Music by VICE

Jessy Lanza Doesn’t Want Any More of Your Tote Bags

Ahead of her debut Australian tour we chart the rise of the Canadian R&B musician from restaurant server to BBC radio host.

by Matthew Miller
16 January 2017, 1:39am

Five years ago Jessy Lanza was a young piano teacher living and working in Hamilton, a former steel city located outside of Toronto. Since then, the producer who pairs sensuous R&B vocals with techno and pop, has become one of the most talked about in electronic music.

Her 2013 debut Pull My Hair Back, co-written and produced with fellow Hamilton resident Jeremy Greenspan of Junior Boys, created a flurry of excitement. But the more vocal-driven Oh No, that fused compulsive, synth-heavy footwork with dreamy r'n'b, included some of 2016's most perfect pop.

Jessy's 2017 will begin with a tour of Australia, that includes appearances at Sugar Mountain and Sydney Festival, and a return to the studio to work on a new album later in the year.

We caught up with Jessy to chat about free swag and choosing between her children.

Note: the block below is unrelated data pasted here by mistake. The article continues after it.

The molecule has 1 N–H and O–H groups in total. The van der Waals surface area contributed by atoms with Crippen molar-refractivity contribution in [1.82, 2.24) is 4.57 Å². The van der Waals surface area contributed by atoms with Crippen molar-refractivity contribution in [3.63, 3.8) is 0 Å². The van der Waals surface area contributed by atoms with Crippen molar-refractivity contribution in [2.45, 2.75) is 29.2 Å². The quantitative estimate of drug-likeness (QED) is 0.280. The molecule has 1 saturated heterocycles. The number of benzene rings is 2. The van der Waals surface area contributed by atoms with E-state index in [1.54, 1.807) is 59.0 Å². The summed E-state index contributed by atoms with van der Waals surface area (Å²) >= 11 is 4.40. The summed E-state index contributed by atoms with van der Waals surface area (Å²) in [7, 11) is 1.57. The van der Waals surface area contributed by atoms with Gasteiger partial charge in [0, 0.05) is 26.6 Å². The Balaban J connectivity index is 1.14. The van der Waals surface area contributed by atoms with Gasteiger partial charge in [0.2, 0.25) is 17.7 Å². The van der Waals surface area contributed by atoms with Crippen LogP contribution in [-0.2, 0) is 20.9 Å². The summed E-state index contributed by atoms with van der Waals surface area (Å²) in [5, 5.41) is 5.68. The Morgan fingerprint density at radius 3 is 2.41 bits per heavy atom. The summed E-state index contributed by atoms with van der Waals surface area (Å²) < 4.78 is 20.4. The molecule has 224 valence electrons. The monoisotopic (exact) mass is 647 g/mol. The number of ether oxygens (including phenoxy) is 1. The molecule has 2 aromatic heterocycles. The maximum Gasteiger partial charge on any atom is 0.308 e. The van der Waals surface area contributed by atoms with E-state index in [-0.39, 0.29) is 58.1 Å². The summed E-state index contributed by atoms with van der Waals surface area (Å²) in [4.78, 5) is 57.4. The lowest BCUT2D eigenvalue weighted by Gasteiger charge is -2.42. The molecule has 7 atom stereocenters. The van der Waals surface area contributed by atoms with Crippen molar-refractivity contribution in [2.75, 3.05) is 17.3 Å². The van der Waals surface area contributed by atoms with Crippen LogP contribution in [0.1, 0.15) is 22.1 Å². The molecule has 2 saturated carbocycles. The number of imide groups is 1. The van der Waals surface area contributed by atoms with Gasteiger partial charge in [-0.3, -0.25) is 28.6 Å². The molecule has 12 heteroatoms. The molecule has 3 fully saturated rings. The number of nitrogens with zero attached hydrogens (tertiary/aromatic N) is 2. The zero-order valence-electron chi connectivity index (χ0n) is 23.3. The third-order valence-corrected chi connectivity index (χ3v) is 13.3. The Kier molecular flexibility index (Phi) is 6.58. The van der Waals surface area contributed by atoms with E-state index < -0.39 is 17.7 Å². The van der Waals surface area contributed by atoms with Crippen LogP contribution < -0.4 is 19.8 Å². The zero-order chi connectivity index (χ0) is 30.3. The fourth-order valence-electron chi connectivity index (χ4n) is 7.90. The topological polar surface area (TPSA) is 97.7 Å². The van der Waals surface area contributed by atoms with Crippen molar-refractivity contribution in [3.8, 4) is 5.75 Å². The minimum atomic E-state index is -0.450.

Noisey: What were you doing five years ago? 
Jessy Lanza: Working as a server and teaching piano.

In Hamilton?
Yes, at a Lebanese place called La Luna and I got lots of free food which was really good. [laughs] But in between working those jobs, I was working on music a lot. It was a really busy time. A really uncertain time as well because I had a lot of hopes for the future but I really had no expectations. Looking back, my life now is a lot different but it's interesting that you ask as the other day I was being thankful for what's happened and what I've achieved in the past few years. It's easy to kinda get down and feel like you're not doing very much, and then realising that, yeah, in the past three years, I mean I have done a bit. It made me feel good to think about it and to say it out loud. 

A lot of musicians have worked in hospitality and service industry.
Yeah, I think at some point everybody should be forced to work a customer service job. I was really shit at it because I just…  some people are really good at putting on a happy face and remaining calm. [laughs] Of course I have a lot of sympathy for customer service because people… well, there's a lot of rage flying on around there. 

So it's helped you appreciate your current gig?